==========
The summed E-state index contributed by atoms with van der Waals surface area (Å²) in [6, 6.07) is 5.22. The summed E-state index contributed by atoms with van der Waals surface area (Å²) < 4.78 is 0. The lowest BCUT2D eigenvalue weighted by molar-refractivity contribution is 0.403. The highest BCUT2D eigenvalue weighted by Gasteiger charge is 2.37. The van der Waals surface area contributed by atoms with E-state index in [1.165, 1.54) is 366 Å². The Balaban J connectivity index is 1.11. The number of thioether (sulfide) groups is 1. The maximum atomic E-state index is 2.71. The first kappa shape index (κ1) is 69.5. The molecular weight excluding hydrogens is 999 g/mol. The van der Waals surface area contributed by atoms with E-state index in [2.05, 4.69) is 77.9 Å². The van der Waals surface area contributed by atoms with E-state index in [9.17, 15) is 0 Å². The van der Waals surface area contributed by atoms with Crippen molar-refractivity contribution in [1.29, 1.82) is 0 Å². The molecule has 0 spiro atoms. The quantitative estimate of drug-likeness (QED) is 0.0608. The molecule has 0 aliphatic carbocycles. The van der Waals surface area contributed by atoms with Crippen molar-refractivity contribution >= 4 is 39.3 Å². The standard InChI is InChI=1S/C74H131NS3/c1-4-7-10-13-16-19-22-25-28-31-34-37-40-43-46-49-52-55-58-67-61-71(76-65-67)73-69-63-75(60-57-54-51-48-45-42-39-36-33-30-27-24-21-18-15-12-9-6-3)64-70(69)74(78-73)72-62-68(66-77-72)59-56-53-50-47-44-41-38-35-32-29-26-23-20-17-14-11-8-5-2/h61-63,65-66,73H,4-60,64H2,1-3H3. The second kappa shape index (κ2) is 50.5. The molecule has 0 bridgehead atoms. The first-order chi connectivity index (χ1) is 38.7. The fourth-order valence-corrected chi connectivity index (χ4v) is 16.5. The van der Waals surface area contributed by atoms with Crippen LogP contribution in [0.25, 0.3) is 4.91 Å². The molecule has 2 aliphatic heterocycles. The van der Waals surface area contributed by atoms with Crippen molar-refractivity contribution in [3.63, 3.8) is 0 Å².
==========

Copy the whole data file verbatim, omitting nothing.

The summed E-state index contributed by atoms with van der Waals surface area (Å²) in [6, 6.07) is 5.22. The summed E-state index contributed by atoms with van der Waals surface area (Å²) < 4.78 is 0. The lowest BCUT2D eigenvalue weighted by molar-refractivity contribution is 0.403. The highest BCUT2D eigenvalue weighted by Gasteiger charge is 2.37. The van der Waals surface area contributed by atoms with E-state index in [1.165, 1.54) is 366 Å². The Balaban J connectivity index is 1.11. The number of thioether (sulfide) groups is 1. The maximum atomic E-state index is 2.71. The first kappa shape index (κ1) is 69.5. The molecular weight excluding hydrogens is 999 g/mol. The van der Waals surface area contributed by atoms with E-state index in [2.05, 4.69) is 77.9 Å². The van der Waals surface area contributed by atoms with E-state index in [9.17, 15) is 0 Å². The van der Waals surface area contributed by atoms with Crippen molar-refractivity contribution in [1.29, 1.82) is 0 Å². The molecule has 0 spiro atoms. The quantitative estimate of drug-likeness (QED) is 0.0608. The molecule has 0 aliphatic carbocycles. The van der Waals surface area contributed by atoms with Crippen molar-refractivity contribution >= 4 is 39.3 Å². The standard InChI is InChI=1S/C74H131NS3/c1-4-7-10-13-16-19-22-25-28-31-34-37-40-43-46-49-52-55-58-67-61-71(76-65-67)73-69-63-75(60-57-54-51-48-45-42-39-36-33-30-27-24-21-18-15-12-9-6-3)64-70(69)74(78-73)72-62-68(66-77-72)59-56-53-50-47-44-41-38-35-32-29-26-23-20-17-14-11-8-5-2/h61-63,65-66,73H,4-60,64H2,1-3H3. The second kappa shape index (κ2) is 50.5. The molecule has 0 bridgehead atoms. The first-order chi connectivity index (χ1) is 38.7. The fourth-order valence-corrected chi connectivity index (χ4v) is 16.5. The van der Waals surface area contributed by atoms with Crippen LogP contribution in [0.25, 0.3) is 4.91 Å². The molecule has 2 aliphatic heterocycles. The van der Waals surface area contributed by atoms with Crippen molar-refractivity contribution in [3.63, 3.8) is 0 Å².